Based on extensive analysis of the DNA damage response in cell culture the Department has developed a clinic-to-lab pipeline for breast cancer patients that allows testing, in a functional ex vivo assay, aspects of the DNA damage response in viable (organotypic) slices of tumor material from individual patients. In the case of breast cancer these assays allows selection of patients for a specific targeted therapy. This method is now poised to move from the lab back to the clinic through a clinical trial in collaboration with the Erasmus MC Department of Medical Oncology. The responses observed in the ex vivo DNA damage response on biopsies from individual breast cancer patients will be correlated with outcome of their clinical treatment.

A major goal within this research line should be to obtain a direct functional appraisal of the DNA damage response capacity for individual patient tumors. Based on this principle, functional assays will be developed for multiple DNA damage response reactions and extend beyond breast cancer to other tumor sites. These assays will ultimately identify specific defects in DNA damage response that can be exploited in the exciting new strategy of synthetic lethality approaches, as pioneered for hereditary breast and ovarian cancer. The potential for synthetic lethality is in principle general and needs to be systematically explored in general for other tumors.

 Molecular circuits of DNA damage repair


More information can be found at:

- Chien Lab
- Essers Lab
- Hoeijmakers Lab
- Kanaar Lab
- Lans Lab
- Nonnekens Lab
- Pothof Lab
- Ray Chaudhuri Lab
- van der Horst Lab
- van Gent Lab

(3) The impact and application of the DNA damage response in aging - towards intervention strategies for diseases associated with aging-related symptoms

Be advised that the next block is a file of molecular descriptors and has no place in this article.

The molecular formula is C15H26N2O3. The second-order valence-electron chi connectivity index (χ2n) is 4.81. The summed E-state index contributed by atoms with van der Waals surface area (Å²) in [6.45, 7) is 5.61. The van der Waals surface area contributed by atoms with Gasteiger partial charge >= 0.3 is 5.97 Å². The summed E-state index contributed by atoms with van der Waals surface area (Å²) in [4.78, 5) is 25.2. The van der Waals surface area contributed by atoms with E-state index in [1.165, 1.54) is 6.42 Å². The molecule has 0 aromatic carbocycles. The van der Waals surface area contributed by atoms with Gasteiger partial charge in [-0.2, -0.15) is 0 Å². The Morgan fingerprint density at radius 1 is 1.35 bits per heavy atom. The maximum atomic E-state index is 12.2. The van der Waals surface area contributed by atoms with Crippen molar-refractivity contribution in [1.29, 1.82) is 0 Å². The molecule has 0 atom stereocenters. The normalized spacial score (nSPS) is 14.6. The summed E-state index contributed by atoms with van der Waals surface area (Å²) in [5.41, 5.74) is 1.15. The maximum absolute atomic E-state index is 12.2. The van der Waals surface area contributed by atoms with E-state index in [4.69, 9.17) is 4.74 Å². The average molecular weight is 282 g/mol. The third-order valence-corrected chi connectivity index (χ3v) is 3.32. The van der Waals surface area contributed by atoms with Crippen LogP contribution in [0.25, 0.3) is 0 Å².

Research Genetics IntroThe problem of DNA damage not only fosters mutagenesis and thereby carcinogenesis, it also constitutes a major cause of cellular dysfunction, cell death and cellular senescence, driving the process of aging. As a consequence many inborn disorders due to genetic deficiencies in DNA damage response pathways exhibit a strong cancer predisposition and/or premature aging symptoms. The Department has invested in generating a comprehensive series of mouse mutants carrying engineered defects in specific repair genes, some of which precisely mimic the defect of a DNA repair deficient patient. These mouse mutants turned out to be extremely informative as they not only mimicked the corresponding human syndromes to an exceptional degree but also enabled detailed insight into the complex etiology of human repair syndromes. In this way a strong connection between accumulating DNA damage and accelerated but truly bona fide aging was discovered as trade-off between cancer and aging. This collection of genetically engineered progeroid mouse mutants, which is unique in the world, provides the Department with an exclusive competitive advantage and should be explored for the development of intervention strategies for diseases associated with aging-related symptoms.

More information can be found at:

-Essers Lab
-Hoeijmakers Lab
-Mastroberardino Lab
-Pothof Lab
-van der Horst Lab